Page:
Rents across Dubai are expected to see further softening in 2019, particularly in areas with handovers of long overdue new deliveries, according to a new report.
Real estate consultancy ValuStrat said rental declines next year will be most common in located within the E311 corridor including projects such as Living Legends, Dubailand, The Villages, Dubai South, Damac Hills, Dubailand, Hayat Townhouses, Town Square, and Mudon Villas, Dubailand.
The report also said that prime residential areas in Dubai, which saw relative resilience this year, may continue to see some improvement in 2019.
It added that capital values for some high-yielding mid-affordable areas may experience downward pressures as a result of burgeoning supply, extending the prevailing buyer's market.
ValuStrat said that by the end of 2019 the population of Dubai is expected to reach 3.4 million, and assuming all projects are delivered on time, the number of residential units will reach 600,000, office supply 9.5 million sq m and Dubai could have 138,000 hotel rooms and hotel apartments.
The report said one of the key trends of the Dubai residential real estate market in 2018 was the reduction of off-plan launches when compared to the previous year.
Nevertheless, established locations such as Downtown Dubai and Business Bay still saw 85 percent of investments being off-plan.
"This came as no surprise, as off-plan projects with competitive payment plans were preferred by purchasers as the cost of bank borrowing saw four increases during 2018," ValuStrat said.
It added that based on the ValuStrat Price Index – Residential (VPI), overall residential capital values for freehold properties declined 11 percent annually and are 22 percent below their 2014 peaks.
The highest annual declines of more than 15 percent were seen in Business Bay, International City and Jumeirah Islands, while locations with less than 6 percent declines were villas in Palm Jumeirah, Emirates Hills and Al Furjan.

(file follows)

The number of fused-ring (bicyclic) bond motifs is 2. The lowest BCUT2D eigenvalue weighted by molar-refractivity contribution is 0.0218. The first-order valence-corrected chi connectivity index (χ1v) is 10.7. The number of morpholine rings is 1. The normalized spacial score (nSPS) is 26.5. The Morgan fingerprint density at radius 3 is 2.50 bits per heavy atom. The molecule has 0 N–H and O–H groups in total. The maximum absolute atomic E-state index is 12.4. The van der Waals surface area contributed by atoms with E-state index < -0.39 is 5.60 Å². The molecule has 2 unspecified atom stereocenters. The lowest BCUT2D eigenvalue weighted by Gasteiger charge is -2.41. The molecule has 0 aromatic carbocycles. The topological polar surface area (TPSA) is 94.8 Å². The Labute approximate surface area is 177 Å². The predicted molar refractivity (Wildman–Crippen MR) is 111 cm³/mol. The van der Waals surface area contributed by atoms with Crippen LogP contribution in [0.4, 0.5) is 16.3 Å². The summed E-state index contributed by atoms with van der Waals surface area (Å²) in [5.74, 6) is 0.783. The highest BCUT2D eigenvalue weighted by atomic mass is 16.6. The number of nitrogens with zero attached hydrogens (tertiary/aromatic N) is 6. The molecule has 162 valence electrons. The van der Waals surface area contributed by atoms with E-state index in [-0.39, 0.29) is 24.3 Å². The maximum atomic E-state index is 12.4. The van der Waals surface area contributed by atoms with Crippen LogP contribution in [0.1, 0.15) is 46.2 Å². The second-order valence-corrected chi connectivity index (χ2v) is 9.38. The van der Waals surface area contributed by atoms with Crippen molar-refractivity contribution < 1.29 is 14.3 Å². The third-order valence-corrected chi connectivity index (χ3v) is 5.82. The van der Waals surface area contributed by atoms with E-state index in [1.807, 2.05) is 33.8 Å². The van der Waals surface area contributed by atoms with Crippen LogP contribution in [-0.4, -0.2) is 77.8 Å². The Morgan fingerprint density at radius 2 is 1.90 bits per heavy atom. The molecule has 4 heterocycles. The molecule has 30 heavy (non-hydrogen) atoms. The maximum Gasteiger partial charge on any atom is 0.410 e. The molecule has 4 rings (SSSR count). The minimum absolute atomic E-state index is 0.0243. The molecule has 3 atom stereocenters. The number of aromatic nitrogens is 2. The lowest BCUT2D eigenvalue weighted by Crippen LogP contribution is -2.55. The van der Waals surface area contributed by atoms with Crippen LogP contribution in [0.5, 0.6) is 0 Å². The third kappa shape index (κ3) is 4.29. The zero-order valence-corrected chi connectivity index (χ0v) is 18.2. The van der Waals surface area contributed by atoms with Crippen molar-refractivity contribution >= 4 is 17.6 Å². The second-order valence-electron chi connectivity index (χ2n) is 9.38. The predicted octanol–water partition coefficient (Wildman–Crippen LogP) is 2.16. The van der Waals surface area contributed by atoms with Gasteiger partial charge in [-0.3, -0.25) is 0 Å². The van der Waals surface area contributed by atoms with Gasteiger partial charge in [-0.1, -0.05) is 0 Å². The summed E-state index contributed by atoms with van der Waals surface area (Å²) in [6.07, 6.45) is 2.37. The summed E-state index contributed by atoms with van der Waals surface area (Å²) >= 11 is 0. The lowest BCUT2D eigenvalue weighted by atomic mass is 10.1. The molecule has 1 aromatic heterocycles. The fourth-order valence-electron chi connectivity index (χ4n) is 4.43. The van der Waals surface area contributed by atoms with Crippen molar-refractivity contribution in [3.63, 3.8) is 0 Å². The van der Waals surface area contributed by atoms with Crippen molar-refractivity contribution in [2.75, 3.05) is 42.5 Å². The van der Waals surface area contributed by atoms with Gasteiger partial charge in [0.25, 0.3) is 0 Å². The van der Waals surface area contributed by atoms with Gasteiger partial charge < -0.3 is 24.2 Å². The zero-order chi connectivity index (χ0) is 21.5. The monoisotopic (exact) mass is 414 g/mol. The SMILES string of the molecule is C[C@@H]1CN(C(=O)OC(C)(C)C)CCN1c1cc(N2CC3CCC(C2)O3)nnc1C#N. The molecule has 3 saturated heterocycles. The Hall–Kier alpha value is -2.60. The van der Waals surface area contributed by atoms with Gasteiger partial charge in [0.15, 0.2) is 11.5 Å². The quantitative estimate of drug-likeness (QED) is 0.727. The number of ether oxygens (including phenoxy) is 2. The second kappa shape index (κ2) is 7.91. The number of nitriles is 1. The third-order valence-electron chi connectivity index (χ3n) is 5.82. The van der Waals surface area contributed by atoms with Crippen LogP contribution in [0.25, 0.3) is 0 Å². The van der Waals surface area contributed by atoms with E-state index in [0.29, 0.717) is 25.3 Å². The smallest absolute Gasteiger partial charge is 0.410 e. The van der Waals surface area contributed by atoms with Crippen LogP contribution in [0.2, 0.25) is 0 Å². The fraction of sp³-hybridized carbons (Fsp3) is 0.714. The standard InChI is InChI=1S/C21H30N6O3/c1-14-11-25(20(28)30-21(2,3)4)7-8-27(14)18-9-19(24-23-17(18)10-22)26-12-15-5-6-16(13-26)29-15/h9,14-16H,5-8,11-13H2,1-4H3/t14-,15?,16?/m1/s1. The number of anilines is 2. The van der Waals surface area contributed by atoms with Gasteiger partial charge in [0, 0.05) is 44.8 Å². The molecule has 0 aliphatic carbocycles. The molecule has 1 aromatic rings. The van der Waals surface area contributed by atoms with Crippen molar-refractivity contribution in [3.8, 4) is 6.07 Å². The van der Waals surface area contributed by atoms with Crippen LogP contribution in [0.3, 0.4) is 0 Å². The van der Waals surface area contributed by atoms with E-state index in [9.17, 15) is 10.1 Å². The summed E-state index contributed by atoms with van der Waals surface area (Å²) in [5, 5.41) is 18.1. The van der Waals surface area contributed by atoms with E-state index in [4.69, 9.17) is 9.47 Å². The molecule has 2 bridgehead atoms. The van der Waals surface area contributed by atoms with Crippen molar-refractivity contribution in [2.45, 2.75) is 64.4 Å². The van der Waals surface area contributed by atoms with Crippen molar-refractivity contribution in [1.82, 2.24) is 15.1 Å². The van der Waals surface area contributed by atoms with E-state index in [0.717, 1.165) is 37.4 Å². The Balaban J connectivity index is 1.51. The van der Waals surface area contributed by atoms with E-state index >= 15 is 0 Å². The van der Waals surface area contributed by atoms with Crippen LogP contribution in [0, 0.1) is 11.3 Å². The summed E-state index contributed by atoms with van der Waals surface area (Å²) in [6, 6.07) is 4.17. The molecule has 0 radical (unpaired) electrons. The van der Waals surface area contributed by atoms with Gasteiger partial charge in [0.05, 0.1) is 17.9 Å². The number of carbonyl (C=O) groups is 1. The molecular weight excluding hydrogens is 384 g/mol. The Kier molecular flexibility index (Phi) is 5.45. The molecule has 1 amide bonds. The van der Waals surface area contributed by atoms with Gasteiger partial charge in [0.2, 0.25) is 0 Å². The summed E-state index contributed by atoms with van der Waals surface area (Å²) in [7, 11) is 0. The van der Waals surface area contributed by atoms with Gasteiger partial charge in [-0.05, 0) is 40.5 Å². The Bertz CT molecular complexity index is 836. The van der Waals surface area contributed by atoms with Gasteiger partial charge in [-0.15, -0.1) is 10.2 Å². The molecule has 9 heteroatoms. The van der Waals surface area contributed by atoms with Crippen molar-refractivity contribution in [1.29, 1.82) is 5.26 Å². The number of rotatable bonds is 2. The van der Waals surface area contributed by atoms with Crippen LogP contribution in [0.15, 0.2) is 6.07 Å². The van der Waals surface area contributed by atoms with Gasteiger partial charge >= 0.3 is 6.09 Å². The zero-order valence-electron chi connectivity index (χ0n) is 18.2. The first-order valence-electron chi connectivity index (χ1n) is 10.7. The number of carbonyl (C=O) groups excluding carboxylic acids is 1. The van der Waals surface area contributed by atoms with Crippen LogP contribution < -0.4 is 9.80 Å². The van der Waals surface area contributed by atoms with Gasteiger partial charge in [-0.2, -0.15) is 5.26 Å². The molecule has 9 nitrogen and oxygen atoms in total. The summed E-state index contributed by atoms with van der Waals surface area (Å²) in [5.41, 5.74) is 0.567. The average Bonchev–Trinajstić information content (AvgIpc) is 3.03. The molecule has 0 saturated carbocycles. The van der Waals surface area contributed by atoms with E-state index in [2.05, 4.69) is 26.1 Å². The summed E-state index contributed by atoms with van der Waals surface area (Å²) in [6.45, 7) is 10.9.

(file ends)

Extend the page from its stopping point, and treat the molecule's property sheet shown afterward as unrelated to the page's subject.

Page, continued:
Capital values for villas on Palm Jumeirah proved the most resilient when compared to citywide trends.
The report said falling residential rents are one reason for softening capital values – as investors faced lower yields on foot of deteriorating leasing rates. Asking rents were down 8.6 percent on an annual basis, as many landlords worked to maintain occupancy levels with rent reductions and easier payment plans.
It added: "2018 can be described as a home buyer’s market, driven mainly by off-plan developers offering competitive payment plans, many of which spanned beyond promised handover dates. As to who the buyers were, our research shows there was a shift towards domestic end-users rather than investors. These end-users earn locally and are less impacted by international currency fluctuations.
"Developers have increasingly moved into home financing, offering innovative self-funded payment plans directly to their purchasers, outside of the traditional mortgage market. Whilst such schemes have likely opened-up home ownership in Dubai to a wider market, less stringent credit checks as compared to traditional bank mortgage applications, may represent some downside risk for future payment defaults.
"Such a scenario could possibly expose some developers who are dependent upon stage payments to fund project construction."
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